TMJ is short for temporomandibular joint disorder, which is also referred to as TMD (but what’s in a name, right?). This disorder affects the—you guessed it—temporomandibular joint, which is the hinge that connects the bones of the skull with the jaw. You can locate this joint in the front of each of your ears, as it allows you to move the jaw side to side, forward and backward, and up and down with ease when you open your mouth to speak and chew.
Below are a few of the main facts about TMJ syndrome so you can develop a better understanding of it.
A Bit of Background: What Happens When You Develop TMJ?
If you are diagnosed with TMJ, it means that there is a problem with the hinge that connects your lower and upper jaw together. It can be challenging for your dentist to determine the cause of your TMJ, but it is important to treat the problem. Otherwise, your joint, which involves the use of a system of bones, discs, ligaments, and muscles, will continue causing unwanted symptoms.
Signs and Symptoms: What Does TMJ Feel Like?
There are quite a few symptoms that can arise when a patient develops TMJ disorder. However, the symptoms could be related to other health concerns, so if you do experience these issues, experts highly recommend talking to your dentist to figure out if TMJ is really to blame.
Severe discomfort or pain, on one or both sides of the face, that could be temporary or could persist over a long period of time
Popping, grating, or clicking sounds (with or without pain) within the jaw joint whenever you open and close the mouth or when you chew
Difficulty opening the mouth wide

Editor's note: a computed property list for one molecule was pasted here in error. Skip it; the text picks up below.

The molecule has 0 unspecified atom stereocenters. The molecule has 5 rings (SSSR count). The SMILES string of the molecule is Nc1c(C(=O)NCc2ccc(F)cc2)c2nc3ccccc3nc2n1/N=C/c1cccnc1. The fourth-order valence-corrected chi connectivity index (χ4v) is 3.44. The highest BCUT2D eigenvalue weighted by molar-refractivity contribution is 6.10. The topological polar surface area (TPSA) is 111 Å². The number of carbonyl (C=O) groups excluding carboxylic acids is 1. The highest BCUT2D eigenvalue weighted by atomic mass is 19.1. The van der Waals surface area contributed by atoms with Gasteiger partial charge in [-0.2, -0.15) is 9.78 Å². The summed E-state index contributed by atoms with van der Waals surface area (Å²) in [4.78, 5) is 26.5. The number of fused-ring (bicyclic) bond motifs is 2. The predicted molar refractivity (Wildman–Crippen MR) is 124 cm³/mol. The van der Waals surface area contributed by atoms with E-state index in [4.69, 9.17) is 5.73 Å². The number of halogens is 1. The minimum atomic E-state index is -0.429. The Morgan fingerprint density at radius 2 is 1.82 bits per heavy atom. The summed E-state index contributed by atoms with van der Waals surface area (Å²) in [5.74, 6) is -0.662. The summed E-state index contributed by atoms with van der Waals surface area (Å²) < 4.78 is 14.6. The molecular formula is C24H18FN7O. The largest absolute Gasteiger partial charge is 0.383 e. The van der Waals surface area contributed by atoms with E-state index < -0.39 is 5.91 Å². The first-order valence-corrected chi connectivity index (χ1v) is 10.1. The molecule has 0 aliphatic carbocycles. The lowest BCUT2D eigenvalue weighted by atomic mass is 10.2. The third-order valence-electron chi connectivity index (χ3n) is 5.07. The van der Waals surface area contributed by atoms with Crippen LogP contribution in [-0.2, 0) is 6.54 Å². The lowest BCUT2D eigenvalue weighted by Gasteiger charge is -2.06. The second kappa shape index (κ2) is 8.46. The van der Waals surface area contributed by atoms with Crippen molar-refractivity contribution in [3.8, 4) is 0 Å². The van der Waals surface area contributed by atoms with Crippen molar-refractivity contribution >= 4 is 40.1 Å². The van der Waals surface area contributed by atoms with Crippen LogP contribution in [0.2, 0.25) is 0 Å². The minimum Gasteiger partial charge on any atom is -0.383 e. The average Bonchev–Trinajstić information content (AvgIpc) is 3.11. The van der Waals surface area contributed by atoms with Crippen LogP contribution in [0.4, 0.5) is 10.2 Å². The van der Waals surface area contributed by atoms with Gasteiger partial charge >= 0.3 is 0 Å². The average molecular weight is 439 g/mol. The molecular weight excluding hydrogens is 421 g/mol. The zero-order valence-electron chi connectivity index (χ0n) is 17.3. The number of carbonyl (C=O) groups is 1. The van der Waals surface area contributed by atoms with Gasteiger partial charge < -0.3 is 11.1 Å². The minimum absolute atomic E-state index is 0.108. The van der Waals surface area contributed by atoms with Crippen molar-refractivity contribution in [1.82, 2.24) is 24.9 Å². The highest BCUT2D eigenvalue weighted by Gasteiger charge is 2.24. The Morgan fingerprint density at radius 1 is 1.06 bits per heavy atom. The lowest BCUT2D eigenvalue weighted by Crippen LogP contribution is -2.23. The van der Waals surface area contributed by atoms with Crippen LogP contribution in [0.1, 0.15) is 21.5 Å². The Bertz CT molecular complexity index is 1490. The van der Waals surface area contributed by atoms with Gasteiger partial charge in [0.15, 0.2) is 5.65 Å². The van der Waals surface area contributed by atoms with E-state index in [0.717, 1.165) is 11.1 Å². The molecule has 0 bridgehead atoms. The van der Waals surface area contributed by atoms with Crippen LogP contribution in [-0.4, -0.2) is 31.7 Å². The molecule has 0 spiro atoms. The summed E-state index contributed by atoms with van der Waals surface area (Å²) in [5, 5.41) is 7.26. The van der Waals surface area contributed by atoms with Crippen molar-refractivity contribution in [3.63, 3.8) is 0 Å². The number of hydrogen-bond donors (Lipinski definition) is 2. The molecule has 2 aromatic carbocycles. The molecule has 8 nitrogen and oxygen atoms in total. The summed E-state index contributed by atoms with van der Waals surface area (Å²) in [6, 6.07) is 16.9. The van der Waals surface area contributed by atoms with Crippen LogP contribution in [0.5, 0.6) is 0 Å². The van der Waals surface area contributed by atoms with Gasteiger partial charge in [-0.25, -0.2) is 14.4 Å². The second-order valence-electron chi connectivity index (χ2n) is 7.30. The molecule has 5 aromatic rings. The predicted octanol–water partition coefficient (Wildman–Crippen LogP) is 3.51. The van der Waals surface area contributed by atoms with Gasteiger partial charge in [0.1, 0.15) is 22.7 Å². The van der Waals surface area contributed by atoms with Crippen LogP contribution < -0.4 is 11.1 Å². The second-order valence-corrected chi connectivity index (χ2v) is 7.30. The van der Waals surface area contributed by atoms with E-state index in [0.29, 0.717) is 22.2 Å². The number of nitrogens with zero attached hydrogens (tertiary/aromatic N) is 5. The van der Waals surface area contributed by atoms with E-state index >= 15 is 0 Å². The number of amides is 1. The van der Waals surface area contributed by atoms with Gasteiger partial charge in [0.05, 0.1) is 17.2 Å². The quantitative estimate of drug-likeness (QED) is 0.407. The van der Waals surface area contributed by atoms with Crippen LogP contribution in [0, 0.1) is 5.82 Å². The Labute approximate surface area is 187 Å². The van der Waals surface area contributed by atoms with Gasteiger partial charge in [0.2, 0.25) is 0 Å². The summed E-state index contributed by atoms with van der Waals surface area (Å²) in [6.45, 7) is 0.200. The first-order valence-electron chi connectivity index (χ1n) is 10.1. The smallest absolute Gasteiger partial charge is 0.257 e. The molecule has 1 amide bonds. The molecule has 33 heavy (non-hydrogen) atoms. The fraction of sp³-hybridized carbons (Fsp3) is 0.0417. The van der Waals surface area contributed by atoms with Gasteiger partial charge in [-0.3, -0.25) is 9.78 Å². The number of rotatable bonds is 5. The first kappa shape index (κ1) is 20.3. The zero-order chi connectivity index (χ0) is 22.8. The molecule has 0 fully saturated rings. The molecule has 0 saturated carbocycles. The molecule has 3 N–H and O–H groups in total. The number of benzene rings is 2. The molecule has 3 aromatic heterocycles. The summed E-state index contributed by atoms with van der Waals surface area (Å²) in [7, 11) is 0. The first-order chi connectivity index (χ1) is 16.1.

Pressure and pain felt behind the eyes
Earaches, ringing in the ears, or hearing problems
Swelling of the side of the face
Headaches that can mimic migraines
Dizziness, neck aches, and upper shoulder pain
Pain when you open your mouth wide, when you chew, or when you yawn
Jaw muscle tenderness or jaw joint pain on one or both sides
Tenderness or pain in the jaw joint area, the shoulders and neck, the face, and around or in the ear whenever you open the mouth wide, speak, or chew
A feeling that your jaw locks, goes out of place, or gets stuck, either in a closed or open position
Changes in the way the lower and upper teeth align with one another, an uncomfortable bite, or difficulty chewing
Getting to the Bottom of Things: What Might Cause TMJ?
TMJ could arise from a variety of scenarios, and dentists are not always able to figure out the exact cause. For example:
Injuries, such those that can occur from whiplash or an impact, could adversely affect the muscles of the neck and head, the jaw joint, or the jaw.
Grinding your teeth, which is referred to as bruxism, could place too much pressure on the joint, leading to discomfort and pain.
Arthritis within the jaw joint could damage cartilage and cause TMJ symptoms.
Tightening your jaw and facial muscles, as well as clenching your teeth, could be part of a response to stress that could cause jaw problems.
If the disc found in the jaw joint moves out of place or erodes, it could inhibit smooth movement of the jaw.
Getting Relief: How Can TMJ Be Treated?
Thankfully, you don’t have to live with the pain of TMJ. Seeing your dentist when symptoms occur will give you access to timely treatments that can bring relief. Your dentist may recommend a variety of options, such as:
Applying heat packs or cold packs to your face to inhibit the pain
Employing relaxation techniques within your daily life in order to reduce tension in the jaw (Yoga class, anyone?)
Sticking with softer foods for every meal
Avoiding excessive jaw movements (Keep that chewing gum away!)
Performing exercises that are designed to strengthen the muscles in the jaw
Wearing a night guard or splint to combat bruxism
Taking medications, such as anti-inflammatory meds, anti-anxiety prescriptions, muscle relaxants, or pain relievers
Undergoing surgery if the jaw joint has not responded to other treatments
You Don’t Have to Live with TMJ: See Your Dentist!
TMJ is a painful condition that can get in the way of your daily activities, even when it comes to simple acts like chewing your food. But if you see your dentist, you can narrow down what might be causing your discomfort, and you can get yourself on the road to relief.